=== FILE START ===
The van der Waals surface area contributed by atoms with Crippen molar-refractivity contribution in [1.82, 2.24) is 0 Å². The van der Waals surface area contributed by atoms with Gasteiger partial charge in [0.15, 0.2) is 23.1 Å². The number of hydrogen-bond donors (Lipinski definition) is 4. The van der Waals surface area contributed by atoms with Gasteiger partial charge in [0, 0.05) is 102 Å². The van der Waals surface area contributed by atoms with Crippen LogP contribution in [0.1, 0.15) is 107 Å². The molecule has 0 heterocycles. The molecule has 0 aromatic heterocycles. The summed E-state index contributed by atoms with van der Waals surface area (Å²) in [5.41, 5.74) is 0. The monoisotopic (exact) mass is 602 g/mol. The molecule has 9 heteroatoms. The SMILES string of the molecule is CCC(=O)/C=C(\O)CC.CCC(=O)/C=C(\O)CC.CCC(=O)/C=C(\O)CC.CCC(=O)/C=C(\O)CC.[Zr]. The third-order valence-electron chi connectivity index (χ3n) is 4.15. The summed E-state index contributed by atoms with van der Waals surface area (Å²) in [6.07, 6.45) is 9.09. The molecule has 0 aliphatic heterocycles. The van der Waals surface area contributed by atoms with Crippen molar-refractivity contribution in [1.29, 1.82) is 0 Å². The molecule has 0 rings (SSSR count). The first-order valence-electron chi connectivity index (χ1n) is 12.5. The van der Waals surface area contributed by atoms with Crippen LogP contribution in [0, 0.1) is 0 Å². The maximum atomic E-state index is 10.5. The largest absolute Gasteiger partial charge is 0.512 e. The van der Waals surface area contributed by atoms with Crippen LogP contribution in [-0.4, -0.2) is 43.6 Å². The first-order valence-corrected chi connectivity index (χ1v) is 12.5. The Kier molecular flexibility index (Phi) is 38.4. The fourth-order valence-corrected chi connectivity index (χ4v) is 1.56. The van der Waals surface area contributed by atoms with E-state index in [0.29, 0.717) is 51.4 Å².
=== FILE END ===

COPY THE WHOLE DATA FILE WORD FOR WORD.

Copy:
The van der Waals surface area contributed by atoms with Crippen molar-refractivity contribution in [1.82, 2.24) is 0 Å². The van der Waals surface area contributed by atoms with Gasteiger partial charge in [0.15, 0.2) is 23.1 Å². The number of hydrogen-bond donors (Lipinski definition) is 4. The van der Waals surface area contributed by atoms with Gasteiger partial charge in [0, 0.05) is 102 Å². The van der Waals surface area contributed by atoms with Crippen LogP contribution in [0.1, 0.15) is 107 Å². The molecule has 0 heterocycles. The molecule has 0 aromatic heterocycles. The summed E-state index contributed by atoms with van der Waals surface area (Å²) in [5.41, 5.74) is 0. The monoisotopic (exact) mass is 602 g/mol. The molecule has 9 heteroatoms. The SMILES string of the molecule is CCC(=O)/C=C(\O)CC.CCC(=O)/C=C(\O)CC.CCC(=O)/C=C(\O)CC.CCC(=O)/C=C(\O)CC.[Zr]. The third-order valence-electron chi connectivity index (χ3n) is 4.15. The summed E-state index contributed by atoms with van der Waals surface area (Å²) in [6.07, 6.45) is 9.09. The molecule has 0 aliphatic heterocycles. The van der Waals surface area contributed by atoms with Crippen molar-refractivity contribution in [1.29, 1.82) is 0 Å². The molecule has 0 rings (SSSR count). The first-order valence-electron chi connectivity index (χ1n) is 12.5. The van der Waals surface area contributed by atoms with Crippen LogP contribution in [0, 0.1) is 0 Å². The maximum atomic E-state index is 10.5. The largest absolute Gasteiger partial charge is 0.512 e. The van der Waals surface area contributed by atoms with Crippen LogP contribution in [-0.4, -0.2) is 43.6 Å². The first-order valence-corrected chi connectivity index (χ1v) is 12.5. The Kier molecular flexibility index (Phi) is 38.4. The fourth-order valence-corrected chi connectivity index (χ4v) is 1.56. The van der Waals surface area contributed by atoms with E-state index in [0.29, 0.717) is 51.4 Å².